Tuesday, July 18, 2006

Quilt becomes giftwrap

0607 quilt becomes giftwrap
Originally uploaded by rooruu.
There were two sheets of giftwrap given as freebies with the latest issue of Australian Patchwork and Quilting magazine (vol 14 no 9), and one was from a quilt of mine that had been published in an earlier issue. How excitement!

Monday, July 17, 2006


0607 vista
Originally uploaded by rooruu.
The focus today was far more inside, work-related, PowerPoint and whiteboards and serious stuff. But beyond the french doors we could see the view and the sunlight and the rest of the world. Or at least a rather nice part of it. Imagine the green when these hills get some rain...

Sunday, July 16, 2006

One design, two quilts

0607 one design, two quilts
Originally uploaded by rooruu.

On the right, my original design, Song of the Village, made using Old Sturbridge Village fabrics by Judie Rothermel/Marcus Bros.

On the left, a friend's version of the design, made for her aunt's 90th birthday.

I may have designed dozens of quilts, but it's still a huge buzz to see one made by someone else, particularly a friend selecting it because it appealed to her (not from sympathy!). It's also great to see how it works with different fabrics and a change in the light/dark of the star block's corners. It works!

Saturday, July 15, 2006

Cotswolds bag

0607 Cotswolds bag
Originally uploaded by rooruu.

A Recycled Threads bag, combining a souvenir tablecloth of the Cotswolds, a pair of green corduroy jeans and a tapestry (or needlepoint) of what could well be a Cotswolds view (it reminded me of the village of Upper Slaughter).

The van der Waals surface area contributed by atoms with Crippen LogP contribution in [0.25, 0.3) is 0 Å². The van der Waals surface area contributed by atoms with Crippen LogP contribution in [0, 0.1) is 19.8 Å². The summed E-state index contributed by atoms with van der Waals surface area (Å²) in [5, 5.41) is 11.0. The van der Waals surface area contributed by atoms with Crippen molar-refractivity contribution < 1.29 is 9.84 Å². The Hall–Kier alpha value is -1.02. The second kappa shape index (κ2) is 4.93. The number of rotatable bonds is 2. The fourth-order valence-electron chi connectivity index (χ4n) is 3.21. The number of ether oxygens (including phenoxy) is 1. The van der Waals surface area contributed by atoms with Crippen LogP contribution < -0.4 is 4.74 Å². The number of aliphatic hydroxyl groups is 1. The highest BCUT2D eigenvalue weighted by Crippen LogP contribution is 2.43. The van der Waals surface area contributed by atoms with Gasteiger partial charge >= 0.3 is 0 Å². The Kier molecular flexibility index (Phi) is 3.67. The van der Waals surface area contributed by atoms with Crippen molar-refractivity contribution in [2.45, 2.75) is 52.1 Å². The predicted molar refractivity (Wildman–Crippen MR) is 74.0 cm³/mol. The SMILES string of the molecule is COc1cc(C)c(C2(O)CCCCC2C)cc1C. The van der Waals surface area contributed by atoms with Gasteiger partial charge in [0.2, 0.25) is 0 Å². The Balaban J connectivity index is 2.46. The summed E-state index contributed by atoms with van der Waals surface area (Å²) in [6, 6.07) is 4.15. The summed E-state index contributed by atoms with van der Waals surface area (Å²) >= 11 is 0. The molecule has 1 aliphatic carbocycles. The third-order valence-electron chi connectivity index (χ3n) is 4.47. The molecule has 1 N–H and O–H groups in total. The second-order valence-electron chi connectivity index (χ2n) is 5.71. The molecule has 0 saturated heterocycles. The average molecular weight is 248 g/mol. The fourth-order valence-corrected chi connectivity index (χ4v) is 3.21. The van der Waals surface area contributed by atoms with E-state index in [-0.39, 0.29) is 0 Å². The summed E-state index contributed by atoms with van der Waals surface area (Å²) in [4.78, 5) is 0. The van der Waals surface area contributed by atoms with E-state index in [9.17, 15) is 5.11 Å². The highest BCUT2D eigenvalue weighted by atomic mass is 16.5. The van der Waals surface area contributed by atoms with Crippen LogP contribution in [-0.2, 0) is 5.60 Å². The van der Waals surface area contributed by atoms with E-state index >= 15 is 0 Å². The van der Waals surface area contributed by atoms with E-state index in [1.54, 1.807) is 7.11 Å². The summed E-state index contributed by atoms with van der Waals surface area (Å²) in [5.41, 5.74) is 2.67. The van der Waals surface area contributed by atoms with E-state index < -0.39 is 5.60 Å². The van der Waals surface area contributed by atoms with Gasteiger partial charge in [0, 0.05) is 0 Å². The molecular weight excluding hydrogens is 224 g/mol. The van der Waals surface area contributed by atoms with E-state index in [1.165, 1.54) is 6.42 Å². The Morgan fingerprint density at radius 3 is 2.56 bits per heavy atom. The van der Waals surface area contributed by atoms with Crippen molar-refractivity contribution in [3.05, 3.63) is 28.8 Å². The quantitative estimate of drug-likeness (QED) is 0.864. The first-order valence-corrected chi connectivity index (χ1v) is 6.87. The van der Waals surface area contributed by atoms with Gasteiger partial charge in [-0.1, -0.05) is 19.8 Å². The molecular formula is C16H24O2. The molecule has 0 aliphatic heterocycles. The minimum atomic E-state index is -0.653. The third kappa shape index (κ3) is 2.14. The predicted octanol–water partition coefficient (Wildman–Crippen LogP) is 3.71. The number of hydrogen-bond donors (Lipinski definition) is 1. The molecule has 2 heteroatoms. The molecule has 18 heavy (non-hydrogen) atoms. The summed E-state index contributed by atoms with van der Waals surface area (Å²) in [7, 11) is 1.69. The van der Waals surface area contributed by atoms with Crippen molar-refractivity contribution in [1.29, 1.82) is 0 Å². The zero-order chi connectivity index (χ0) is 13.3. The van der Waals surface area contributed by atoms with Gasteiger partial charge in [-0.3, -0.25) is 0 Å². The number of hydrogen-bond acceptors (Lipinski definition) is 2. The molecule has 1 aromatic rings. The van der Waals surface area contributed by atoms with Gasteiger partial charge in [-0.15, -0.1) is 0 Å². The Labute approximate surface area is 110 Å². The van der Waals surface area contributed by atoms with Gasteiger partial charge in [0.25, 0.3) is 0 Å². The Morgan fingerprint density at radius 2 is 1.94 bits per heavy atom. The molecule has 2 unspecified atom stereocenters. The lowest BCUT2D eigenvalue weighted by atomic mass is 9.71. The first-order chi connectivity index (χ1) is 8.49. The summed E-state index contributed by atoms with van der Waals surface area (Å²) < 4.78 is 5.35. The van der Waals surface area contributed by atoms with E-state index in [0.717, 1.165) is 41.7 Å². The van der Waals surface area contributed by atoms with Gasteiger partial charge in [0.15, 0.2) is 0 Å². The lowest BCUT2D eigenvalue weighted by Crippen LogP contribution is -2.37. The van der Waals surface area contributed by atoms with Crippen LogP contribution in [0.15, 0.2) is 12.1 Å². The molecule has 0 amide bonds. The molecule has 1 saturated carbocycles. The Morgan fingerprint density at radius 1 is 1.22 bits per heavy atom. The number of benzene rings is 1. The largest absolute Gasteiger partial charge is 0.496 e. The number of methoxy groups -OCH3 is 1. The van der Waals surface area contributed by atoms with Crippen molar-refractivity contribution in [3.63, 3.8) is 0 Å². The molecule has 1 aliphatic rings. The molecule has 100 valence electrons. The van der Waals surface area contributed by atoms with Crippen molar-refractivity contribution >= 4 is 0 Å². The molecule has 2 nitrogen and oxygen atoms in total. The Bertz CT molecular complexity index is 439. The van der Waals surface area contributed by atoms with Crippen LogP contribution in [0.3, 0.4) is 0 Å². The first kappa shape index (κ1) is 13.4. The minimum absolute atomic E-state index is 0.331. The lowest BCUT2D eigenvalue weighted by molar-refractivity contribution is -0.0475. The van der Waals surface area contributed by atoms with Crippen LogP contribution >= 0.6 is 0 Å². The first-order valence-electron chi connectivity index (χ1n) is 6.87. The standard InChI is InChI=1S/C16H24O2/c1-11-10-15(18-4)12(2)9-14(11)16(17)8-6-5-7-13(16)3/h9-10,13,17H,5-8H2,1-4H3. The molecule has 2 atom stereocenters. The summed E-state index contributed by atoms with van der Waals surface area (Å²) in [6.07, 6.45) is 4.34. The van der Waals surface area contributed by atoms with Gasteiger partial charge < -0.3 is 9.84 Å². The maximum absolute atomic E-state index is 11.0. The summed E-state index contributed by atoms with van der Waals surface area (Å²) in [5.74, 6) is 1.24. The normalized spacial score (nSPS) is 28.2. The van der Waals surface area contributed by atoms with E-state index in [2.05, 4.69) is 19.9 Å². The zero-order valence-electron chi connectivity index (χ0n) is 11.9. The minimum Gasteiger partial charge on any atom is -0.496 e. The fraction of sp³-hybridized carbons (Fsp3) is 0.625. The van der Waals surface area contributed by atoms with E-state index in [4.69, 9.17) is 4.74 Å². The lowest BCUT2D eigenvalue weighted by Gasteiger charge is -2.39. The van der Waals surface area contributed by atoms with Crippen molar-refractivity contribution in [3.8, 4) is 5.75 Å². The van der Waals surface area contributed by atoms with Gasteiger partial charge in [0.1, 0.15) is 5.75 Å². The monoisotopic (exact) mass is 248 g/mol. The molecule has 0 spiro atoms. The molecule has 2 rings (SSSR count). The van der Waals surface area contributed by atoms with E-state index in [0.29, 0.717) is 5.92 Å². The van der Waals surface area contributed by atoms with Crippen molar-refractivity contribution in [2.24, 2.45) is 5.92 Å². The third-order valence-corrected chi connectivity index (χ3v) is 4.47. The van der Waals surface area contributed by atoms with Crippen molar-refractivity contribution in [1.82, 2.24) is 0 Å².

It was a jigsaw exercise, fitting it together, an exercise in ingenuity, imagination and the belief that it should and could work....

It's a casual weekend-away sort of size - vaguely carpetbaggy! Definitely rustic. I rather like that it combines natural fibres as it does: wool (tapestry) and linen (tablecloth) and cotton (corduroy).
Cotswolds bag mosaic

The mosaic shows various details - the individual photos on Flickr have more information. The tablecloth had a centre map, surrounded by district images - this border became the side gussets and picture row below the map. The outer green stripe border of the tablecloth became the handles. The ubiquitous 'green' supermarket bags led me to try the 'covered seam' approach, due to the bulk of the seams. There are magnetic clasps below each handle.

The photoset is on Flickr here.

A whiplash entry (tutorial).


Mist drops

0607 mist drops
Originally uploaded by rooruu.
A misty day in the mountains - on this gnarly shrub there were gleaming water drops on every dark tip - beautiful! The mountain cottage behind made an evocative backdrop, and shows just how misty it was today.

Friday, July 14, 2006

Hohoho v.4 The End

0607 hohoho v.4
Originally uploaded by rooruu.
Actually, it's v.5 if you count the red and white knittings from a couple of days ago. And it's reasonable question, what idiot would commit herself (I use the term advisedly) to making five Christmas projects in one year? This is IT! I'm DONE! The editor's happy and I'm relieved...

Might have an open fire tonight - the forecast's for ongoing rain, and it will be a winter-warming treat. Just the sort of night to look into flames and wonder why that's such a soothing, engaging, restful pastime. Certainly not something that would happen for a usual Australian Christmas - air conditioning is what's soothingengagingrestful in December!